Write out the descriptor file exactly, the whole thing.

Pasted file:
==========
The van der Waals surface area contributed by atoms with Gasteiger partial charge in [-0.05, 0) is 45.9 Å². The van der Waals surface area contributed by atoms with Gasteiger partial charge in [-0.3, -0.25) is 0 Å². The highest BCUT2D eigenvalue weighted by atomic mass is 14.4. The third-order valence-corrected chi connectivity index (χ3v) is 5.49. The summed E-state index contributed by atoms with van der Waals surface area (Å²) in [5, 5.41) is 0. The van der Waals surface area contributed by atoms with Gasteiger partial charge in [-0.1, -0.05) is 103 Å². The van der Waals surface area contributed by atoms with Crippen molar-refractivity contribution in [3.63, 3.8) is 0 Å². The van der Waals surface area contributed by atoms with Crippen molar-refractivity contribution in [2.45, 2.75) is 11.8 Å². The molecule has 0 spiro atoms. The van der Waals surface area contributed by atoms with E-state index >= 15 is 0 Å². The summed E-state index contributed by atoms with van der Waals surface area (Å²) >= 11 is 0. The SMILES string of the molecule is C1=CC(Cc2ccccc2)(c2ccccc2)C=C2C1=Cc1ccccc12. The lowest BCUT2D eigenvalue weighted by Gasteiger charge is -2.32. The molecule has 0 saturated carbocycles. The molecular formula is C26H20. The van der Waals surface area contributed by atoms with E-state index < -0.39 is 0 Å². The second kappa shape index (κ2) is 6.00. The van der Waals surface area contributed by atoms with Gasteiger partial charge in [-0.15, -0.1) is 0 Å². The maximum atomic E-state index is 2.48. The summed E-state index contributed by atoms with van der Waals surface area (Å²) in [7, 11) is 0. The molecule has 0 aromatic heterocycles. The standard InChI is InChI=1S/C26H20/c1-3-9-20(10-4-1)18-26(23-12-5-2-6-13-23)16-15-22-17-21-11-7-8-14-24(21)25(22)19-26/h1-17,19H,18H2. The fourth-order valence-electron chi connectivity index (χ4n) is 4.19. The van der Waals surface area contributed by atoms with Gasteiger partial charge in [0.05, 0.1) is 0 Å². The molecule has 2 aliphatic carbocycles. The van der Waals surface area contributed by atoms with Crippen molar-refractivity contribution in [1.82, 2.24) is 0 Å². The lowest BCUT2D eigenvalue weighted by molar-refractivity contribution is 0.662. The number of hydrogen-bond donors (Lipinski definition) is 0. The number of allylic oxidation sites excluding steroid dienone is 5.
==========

The van der Waals surface area contributed by atoms with Gasteiger partial charge in [-0.05, 0) is 45.9 Å². The van der Waals surface area contributed by atoms with Gasteiger partial charge in [-0.3, -0.25) is 0 Å². The highest BCUT2D eigenvalue weighted by atomic mass is 14.4. The third-order valence-corrected chi connectivity index (χ3v) is 5.49. The summed E-state index contributed by atoms with van der Waals surface area (Å²) in [5, 5.41) is 0. The van der Waals surface area contributed by atoms with Gasteiger partial charge in [-0.1, -0.05) is 103 Å². The van der Waals surface area contributed by atoms with Crippen molar-refractivity contribution in [3.63, 3.8) is 0 Å². The van der Waals surface area contributed by atoms with Crippen molar-refractivity contribution in [2.45, 2.75) is 11.8 Å². The molecule has 0 spiro atoms. The van der Waals surface area contributed by atoms with E-state index >= 15 is 0 Å². The summed E-state index contributed by atoms with van der Waals surface area (Å²) >= 11 is 0. The SMILES string of the molecule is C1=CC(Cc2ccccc2)(c2ccccc2)C=C2C1=Cc1ccccc12. The lowest BCUT2D eigenvalue weighted by Gasteiger charge is -2.32. The molecule has 0 saturated carbocycles. The molecular formula is C26H20. The van der Waals surface area contributed by atoms with E-state index < -0.39 is 0 Å². The second kappa shape index (κ2) is 6.00. The van der Waals surface area contributed by atoms with Gasteiger partial charge in [-0.15, -0.1) is 0 Å². The maximum atomic E-state index is 2.48. The summed E-state index contributed by atoms with van der Waals surface area (Å²) in [7, 11) is 0. The molecule has 0 aromatic heterocycles. The standard InChI is InChI=1S/C26H20/c1-3-9-20(10-4-1)18-26(23-12-5-2-6-13-23)16-15-22-17-21-11-7-8-14-24(21)25(22)19-26/h1-17,19H,18H2. The fourth-order valence-electron chi connectivity index (χ4n) is 4.19. The van der Waals surface area contributed by atoms with Gasteiger partial charge in [0.05, 0.1) is 0 Å². The molecule has 2 aliphatic carbocycles. The van der Waals surface area contributed by atoms with Crippen molar-refractivity contribution in [1.82, 2.24) is 0 Å². The lowest BCUT2D eigenvalue weighted by molar-refractivity contribution is 0.662. The number of hydrogen-bond donors (Lipinski definition) is 0. The number of allylic oxidation sites excluding steroid dienone is 5.